"There is an unprecedented need for sanitary engineers. College students should be informed of the need and of this general field at an early stage in their education so that proper guidance can be given in the selection of electives to those interested.
Colleges must re-appraise their sanitary engineering offering and expand their programs to meet the needs of society.
One of the most difficult jobs facing an expanded sanitary engineering program is securing the students with proper background. Most of the freshmen entering college have some ideas as to what vocation they want to strive toward. This idea of their future might be the product of parental influence, an article in the newspaper or a thorough search on the part of the prospective student. Many of the rapidly expanding fields of engineering have considerable glamor attached to them from all the publicity of atomic energy, jet planes and electronics. Sanitary engineering has had little publicity in lay publications and few people have any idea as to what sanitary engineering means. Most people have visions of grandeur when they associate the terms "electrical engineer, engineering physicist, aeronautical engineer or chemical engineer". They have read articles in their daily newspapers, seen pictures in the magazines and read promising recruiting posters put out by the major industries. Sanitary engineers are hired by these same industries, and indirectly by most of the people, but they are spread through the nation and not in large enough concentration to attract attention. Sanitary engineering educators have the task of informing potential students, as well as expanding their offerings, in.order to satisfy future needs. Much of this publicity should be directed at high school seniors. A good contact should be through high school science teachers. Science teachers have close association with students interested in engineering. This contact should be made through direct association with the science teachers if possible. They should be told of the need and opportunities in sanitary engineering and frequently supplied with literature. Each school should engage in a well planned publicity program. This is a portion of the school's job because one must first secure students in order to educate them. This type of advertising program would arouse the student's interest before college and give sanitary engineering departments a chance to compete with the other fields on a more equal basis"--Introduction, pages 7-8.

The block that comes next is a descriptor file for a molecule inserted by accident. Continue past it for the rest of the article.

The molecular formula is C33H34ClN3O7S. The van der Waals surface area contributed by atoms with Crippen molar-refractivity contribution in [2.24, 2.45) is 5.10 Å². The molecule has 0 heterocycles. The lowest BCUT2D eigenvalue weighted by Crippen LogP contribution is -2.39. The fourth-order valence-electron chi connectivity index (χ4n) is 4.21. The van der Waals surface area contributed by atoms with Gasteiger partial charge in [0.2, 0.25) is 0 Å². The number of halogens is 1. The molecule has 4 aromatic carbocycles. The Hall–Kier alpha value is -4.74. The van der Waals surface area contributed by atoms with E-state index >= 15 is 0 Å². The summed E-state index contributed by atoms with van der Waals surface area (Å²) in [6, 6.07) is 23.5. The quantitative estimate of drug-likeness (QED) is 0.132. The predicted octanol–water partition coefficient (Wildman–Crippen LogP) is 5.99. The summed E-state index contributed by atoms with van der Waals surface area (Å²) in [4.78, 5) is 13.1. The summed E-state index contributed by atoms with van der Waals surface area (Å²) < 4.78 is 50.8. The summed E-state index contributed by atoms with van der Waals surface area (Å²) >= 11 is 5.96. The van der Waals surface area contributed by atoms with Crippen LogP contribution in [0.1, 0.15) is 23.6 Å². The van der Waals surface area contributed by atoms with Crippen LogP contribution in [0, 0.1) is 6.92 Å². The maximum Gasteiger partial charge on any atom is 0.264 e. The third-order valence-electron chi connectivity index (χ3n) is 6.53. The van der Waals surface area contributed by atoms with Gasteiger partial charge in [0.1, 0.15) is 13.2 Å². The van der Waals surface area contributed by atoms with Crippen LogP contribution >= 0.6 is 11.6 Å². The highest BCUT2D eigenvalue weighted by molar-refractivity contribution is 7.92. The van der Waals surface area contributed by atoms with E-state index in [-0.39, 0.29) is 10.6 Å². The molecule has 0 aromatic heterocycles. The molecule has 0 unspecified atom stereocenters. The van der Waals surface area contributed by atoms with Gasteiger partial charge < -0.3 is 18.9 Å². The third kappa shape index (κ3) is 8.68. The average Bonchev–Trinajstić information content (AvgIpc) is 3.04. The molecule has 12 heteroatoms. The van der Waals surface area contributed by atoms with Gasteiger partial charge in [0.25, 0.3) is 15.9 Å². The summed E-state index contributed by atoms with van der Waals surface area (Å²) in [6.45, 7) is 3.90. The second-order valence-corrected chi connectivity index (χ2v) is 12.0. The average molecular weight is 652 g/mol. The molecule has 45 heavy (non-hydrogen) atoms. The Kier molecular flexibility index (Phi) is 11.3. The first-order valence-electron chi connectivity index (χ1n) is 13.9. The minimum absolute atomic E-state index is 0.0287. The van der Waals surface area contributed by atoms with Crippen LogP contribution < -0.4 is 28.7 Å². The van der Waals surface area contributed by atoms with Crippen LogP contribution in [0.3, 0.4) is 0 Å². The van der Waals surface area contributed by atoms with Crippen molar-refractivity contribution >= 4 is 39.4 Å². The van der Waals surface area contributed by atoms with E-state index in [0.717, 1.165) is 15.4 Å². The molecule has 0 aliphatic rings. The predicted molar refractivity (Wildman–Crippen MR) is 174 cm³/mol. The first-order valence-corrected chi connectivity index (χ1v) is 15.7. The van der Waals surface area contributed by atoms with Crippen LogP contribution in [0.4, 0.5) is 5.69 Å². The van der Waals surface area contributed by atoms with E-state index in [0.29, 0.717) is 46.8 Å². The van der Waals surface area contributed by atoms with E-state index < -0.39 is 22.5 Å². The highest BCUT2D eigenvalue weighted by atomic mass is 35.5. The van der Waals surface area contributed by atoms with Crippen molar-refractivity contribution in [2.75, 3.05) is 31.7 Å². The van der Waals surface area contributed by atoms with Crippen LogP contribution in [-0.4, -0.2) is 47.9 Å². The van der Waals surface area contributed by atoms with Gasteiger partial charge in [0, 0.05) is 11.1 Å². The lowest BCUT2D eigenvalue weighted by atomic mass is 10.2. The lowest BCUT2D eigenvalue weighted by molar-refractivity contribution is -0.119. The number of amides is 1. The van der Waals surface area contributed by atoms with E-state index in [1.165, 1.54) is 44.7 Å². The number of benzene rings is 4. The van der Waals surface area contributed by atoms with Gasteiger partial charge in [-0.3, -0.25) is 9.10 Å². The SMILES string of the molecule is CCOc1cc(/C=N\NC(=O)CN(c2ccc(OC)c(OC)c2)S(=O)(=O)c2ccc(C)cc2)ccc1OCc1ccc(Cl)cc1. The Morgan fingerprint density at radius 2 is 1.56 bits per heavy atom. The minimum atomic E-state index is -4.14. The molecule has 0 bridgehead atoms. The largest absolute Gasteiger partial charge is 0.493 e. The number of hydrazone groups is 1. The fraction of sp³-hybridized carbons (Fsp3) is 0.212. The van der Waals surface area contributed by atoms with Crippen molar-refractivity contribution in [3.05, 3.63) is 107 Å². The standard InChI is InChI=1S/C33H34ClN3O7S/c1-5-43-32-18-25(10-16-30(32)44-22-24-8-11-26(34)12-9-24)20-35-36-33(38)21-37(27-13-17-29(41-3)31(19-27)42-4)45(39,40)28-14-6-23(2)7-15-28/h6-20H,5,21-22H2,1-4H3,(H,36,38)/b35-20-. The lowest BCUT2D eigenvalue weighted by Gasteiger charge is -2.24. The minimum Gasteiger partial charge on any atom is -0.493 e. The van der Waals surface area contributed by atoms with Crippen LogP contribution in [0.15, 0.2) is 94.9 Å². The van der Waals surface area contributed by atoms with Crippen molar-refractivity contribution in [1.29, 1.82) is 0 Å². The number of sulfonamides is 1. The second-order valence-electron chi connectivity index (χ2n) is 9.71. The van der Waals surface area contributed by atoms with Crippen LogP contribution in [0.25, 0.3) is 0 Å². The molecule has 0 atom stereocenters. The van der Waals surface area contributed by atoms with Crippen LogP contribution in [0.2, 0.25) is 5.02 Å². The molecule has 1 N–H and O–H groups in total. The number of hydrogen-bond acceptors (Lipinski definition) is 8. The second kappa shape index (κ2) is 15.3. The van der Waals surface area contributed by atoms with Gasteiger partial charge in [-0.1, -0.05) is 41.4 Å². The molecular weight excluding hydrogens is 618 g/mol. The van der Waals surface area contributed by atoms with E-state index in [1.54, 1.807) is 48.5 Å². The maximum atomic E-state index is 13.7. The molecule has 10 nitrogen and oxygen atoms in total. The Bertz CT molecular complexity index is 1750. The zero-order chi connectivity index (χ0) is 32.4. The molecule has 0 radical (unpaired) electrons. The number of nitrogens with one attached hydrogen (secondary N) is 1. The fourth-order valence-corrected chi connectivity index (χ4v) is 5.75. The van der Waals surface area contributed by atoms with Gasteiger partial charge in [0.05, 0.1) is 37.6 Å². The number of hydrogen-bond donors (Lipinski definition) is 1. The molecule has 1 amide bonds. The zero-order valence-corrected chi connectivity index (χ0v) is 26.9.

Carlton, E. W.
Civil, Architectural and Environmental Engineering
Professional Degree in Civil Engineering
Missouri School of Mines and Metallurgy
iii, 50 pages
© 1956 John W. Clark, Jr., All rights reserved.
Thesis - Open Access
Library of Congress Subject Headings
Sanitary engineering -- Education, higher
Universities and colleges
Print OCLC #
Electronic OCLC #
Link to Catalog Record
Clark, John William Jr., "Sanitary engineering and the small college" (1956). Professional Degree Theses. 171.